Ever since, Obama has found himself buffeted by the self-described populists in his party, whose core message relies on the idea that America is always headed backward and that everything is getting worse. This was the subject of an interesting, if little noticed, debate in Washington during the run-up to the State of the Union address. Elizabeth Warren, the Massachusetts senator and idol of the populist left, took the unusual step of publicly attacking a story in Politico Magazine, because the writer, Michael Grunwald, argued (only a little facetiously) that the real state of the American economy was awesomeness.
As has been the case throughout his presidency, Obama, determined not to be seen as a triangulator, has shied away from disagreement with the populists in his own party, even if it means downplaying his own record. He’s gone on talking mostly about economic suffering and inequality, at a time when the broad base of the country might well have responded to a more hopeful message — especially from the guy who used “hope” as his campaign slogan.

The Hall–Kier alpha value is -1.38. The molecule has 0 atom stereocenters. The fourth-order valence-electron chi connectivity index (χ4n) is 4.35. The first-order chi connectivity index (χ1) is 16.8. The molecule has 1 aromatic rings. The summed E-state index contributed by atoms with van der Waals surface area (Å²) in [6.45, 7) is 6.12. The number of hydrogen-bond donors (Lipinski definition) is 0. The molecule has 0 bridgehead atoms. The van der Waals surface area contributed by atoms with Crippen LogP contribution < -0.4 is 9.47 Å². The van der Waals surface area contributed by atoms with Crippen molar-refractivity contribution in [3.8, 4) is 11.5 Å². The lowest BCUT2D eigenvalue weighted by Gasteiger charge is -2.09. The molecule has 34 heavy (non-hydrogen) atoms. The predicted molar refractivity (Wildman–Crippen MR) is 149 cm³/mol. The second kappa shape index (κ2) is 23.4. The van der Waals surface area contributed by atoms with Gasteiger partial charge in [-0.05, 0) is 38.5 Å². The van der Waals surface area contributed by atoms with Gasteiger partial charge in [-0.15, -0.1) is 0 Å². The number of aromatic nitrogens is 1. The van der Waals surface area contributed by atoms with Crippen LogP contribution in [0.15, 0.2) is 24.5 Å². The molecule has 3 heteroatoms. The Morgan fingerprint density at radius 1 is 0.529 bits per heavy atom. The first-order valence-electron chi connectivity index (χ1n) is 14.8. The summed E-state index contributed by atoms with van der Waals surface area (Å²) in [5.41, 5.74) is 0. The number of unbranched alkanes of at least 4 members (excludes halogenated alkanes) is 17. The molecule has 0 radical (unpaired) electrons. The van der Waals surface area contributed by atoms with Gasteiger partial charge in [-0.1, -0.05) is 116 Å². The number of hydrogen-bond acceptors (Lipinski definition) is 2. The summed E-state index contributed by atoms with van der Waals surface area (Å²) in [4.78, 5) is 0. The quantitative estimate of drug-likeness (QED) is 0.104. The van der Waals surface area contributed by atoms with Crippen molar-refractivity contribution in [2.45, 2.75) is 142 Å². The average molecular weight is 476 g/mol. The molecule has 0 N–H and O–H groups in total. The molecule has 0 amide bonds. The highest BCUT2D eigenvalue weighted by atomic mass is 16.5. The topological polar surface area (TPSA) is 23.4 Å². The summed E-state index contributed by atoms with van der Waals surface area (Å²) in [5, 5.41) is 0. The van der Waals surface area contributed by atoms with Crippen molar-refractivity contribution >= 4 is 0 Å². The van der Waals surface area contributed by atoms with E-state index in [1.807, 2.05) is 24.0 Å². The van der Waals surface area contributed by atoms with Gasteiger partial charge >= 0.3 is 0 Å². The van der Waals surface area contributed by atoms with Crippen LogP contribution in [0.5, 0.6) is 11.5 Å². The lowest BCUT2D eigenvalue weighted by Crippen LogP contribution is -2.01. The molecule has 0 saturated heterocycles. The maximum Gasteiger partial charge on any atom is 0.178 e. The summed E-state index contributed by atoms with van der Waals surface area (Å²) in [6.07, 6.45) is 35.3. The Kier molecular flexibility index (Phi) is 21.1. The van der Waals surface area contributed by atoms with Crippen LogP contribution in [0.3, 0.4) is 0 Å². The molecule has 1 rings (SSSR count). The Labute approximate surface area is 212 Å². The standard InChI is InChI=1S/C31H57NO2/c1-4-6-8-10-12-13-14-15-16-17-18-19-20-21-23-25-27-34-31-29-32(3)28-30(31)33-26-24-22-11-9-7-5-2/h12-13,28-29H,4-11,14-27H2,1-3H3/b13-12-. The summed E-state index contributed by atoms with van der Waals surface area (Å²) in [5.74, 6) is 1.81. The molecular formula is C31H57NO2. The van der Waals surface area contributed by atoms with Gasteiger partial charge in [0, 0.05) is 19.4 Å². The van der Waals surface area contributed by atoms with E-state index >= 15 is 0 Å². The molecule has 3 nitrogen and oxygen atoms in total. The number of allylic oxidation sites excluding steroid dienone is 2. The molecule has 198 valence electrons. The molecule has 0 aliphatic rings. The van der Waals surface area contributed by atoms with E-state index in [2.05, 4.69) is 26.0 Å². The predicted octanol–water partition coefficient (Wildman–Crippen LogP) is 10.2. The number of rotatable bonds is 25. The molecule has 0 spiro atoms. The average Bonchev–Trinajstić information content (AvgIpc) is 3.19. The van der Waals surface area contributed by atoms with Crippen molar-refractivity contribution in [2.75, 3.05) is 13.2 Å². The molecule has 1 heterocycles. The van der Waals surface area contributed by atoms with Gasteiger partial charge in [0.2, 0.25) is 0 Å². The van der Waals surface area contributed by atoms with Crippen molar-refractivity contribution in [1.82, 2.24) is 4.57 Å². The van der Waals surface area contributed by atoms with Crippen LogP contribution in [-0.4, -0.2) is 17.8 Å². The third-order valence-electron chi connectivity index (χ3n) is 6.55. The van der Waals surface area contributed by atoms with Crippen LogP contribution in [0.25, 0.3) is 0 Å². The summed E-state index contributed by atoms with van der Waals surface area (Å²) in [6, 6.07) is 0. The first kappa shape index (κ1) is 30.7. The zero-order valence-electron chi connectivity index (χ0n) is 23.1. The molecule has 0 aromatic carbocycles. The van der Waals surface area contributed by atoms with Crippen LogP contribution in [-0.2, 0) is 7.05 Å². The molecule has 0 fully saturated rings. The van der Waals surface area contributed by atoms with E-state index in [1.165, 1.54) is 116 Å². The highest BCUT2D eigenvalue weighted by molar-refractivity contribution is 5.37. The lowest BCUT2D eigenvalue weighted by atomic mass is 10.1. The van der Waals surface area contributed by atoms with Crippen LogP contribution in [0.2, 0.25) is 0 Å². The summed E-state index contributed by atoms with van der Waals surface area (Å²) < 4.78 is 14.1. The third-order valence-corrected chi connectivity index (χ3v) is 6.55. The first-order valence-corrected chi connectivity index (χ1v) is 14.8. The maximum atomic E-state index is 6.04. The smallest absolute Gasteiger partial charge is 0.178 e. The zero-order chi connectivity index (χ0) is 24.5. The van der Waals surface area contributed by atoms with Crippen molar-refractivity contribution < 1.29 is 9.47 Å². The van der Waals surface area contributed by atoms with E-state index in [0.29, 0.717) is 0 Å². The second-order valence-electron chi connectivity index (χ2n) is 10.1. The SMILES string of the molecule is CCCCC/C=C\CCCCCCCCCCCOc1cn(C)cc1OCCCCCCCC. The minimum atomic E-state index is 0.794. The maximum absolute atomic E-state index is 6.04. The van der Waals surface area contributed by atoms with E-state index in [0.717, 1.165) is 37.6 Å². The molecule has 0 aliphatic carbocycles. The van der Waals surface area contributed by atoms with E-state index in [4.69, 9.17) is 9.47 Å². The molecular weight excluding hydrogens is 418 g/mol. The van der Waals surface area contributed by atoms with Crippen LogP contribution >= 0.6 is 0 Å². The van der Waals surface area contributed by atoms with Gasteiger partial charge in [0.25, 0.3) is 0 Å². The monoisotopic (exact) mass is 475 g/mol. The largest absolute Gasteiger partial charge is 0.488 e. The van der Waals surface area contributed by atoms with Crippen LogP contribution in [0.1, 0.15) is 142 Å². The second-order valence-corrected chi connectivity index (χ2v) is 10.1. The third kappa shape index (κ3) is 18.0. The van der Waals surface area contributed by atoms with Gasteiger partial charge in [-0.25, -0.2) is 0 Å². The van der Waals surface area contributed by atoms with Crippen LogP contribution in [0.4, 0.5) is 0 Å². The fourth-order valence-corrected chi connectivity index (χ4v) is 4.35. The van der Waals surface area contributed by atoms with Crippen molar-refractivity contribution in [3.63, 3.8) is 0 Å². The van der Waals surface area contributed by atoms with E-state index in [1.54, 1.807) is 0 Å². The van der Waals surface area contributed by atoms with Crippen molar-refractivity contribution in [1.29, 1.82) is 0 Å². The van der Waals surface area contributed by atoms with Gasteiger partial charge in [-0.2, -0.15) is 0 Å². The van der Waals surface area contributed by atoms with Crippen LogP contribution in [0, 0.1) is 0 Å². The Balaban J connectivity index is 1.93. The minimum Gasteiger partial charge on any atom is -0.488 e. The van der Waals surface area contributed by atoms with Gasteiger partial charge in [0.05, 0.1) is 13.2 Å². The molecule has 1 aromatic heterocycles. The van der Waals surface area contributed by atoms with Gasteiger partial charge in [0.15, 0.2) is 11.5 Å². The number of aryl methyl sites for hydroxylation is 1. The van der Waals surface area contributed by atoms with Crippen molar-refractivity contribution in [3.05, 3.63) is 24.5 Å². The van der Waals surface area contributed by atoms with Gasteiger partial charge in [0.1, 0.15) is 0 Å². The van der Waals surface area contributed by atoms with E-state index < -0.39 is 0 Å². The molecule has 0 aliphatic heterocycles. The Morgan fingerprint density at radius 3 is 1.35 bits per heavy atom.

At every one of these junctures, Obama forfeited an opportunity — not simply to trumpet his own growing success, but to help voters understand the crucial distinction between short-term and long-term economic challenges. He missed the chance to say, “Guess what? Things are actually getting a lot better now. You’re welcome. But we still face a serious crisis for your kids not too far down the line, and that’s what I want to focus on next.”
That’s the argument he made Tuesday, and it comes too late for his own presidency. No one seriously believes that Obama can enact any of the major proposals he ticked off in his speech. The public isn’t likely to rally around him now, and absent that, Republicans have written him off.
Obama has now been reduced to suggesting topics for conversation, sort of like a facilitator-in-chief. “Talk amongst yourselves.”
But maybe that role can be useful, too. Because the speech he gave Tuesday, long overdue and soon to be eclipsed by another presidential campaign, raises all the right questions for the country’s future.
What does a modern tax code look like? What about modern infrastructure? Where are the next century’s jobs?
Trust me, we’re not going to find them in a repossessed storage locker.